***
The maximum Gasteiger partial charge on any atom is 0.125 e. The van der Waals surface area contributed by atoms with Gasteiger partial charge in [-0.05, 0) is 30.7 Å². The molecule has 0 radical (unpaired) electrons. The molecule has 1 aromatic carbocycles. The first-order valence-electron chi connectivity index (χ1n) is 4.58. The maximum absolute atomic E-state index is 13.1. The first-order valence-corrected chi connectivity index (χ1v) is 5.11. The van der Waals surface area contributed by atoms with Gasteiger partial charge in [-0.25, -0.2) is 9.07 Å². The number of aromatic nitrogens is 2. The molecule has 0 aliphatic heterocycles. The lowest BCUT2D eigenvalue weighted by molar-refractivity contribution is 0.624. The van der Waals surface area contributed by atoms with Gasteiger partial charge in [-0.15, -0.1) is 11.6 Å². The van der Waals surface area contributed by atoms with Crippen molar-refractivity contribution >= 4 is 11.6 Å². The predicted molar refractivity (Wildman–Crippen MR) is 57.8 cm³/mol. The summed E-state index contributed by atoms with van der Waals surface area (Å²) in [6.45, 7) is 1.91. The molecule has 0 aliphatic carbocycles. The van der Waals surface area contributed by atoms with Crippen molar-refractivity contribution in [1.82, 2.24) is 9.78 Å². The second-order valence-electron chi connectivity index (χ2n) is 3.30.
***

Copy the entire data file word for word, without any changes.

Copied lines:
The maximum Gasteiger partial charge on any atom is 0.125 e. The van der Waals surface area contributed by atoms with Gasteiger partial charge in [-0.05, 0) is 30.7 Å². The molecule has 0 radical (unpaired) electrons. The molecule has 1 aromatic carbocycles. The first-order valence-electron chi connectivity index (χ1n) is 4.58. The maximum absolute atomic E-state index is 13.1. The first-order valence-corrected chi connectivity index (χ1v) is 5.11. The van der Waals surface area contributed by atoms with Gasteiger partial charge in [-0.25, -0.2) is 9.07 Å². The number of aromatic nitrogens is 2. The molecule has 0 aliphatic heterocycles. The lowest BCUT2D eigenvalue weighted by molar-refractivity contribution is 0.624. The van der Waals surface area contributed by atoms with Gasteiger partial charge in [-0.15, -0.1) is 11.6 Å². The van der Waals surface area contributed by atoms with Crippen molar-refractivity contribution >= 4 is 11.6 Å². The predicted molar refractivity (Wildman–Crippen MR) is 57.8 cm³/mol. The summed E-state index contributed by atoms with van der Waals surface area (Å²) in [6.45, 7) is 1.91. The molecule has 0 aliphatic carbocycles. The van der Waals surface area contributed by atoms with Crippen molar-refractivity contribution in [1.82, 2.24) is 9.78 Å². The second-order valence-electron chi connectivity index (χ2n) is 3.30.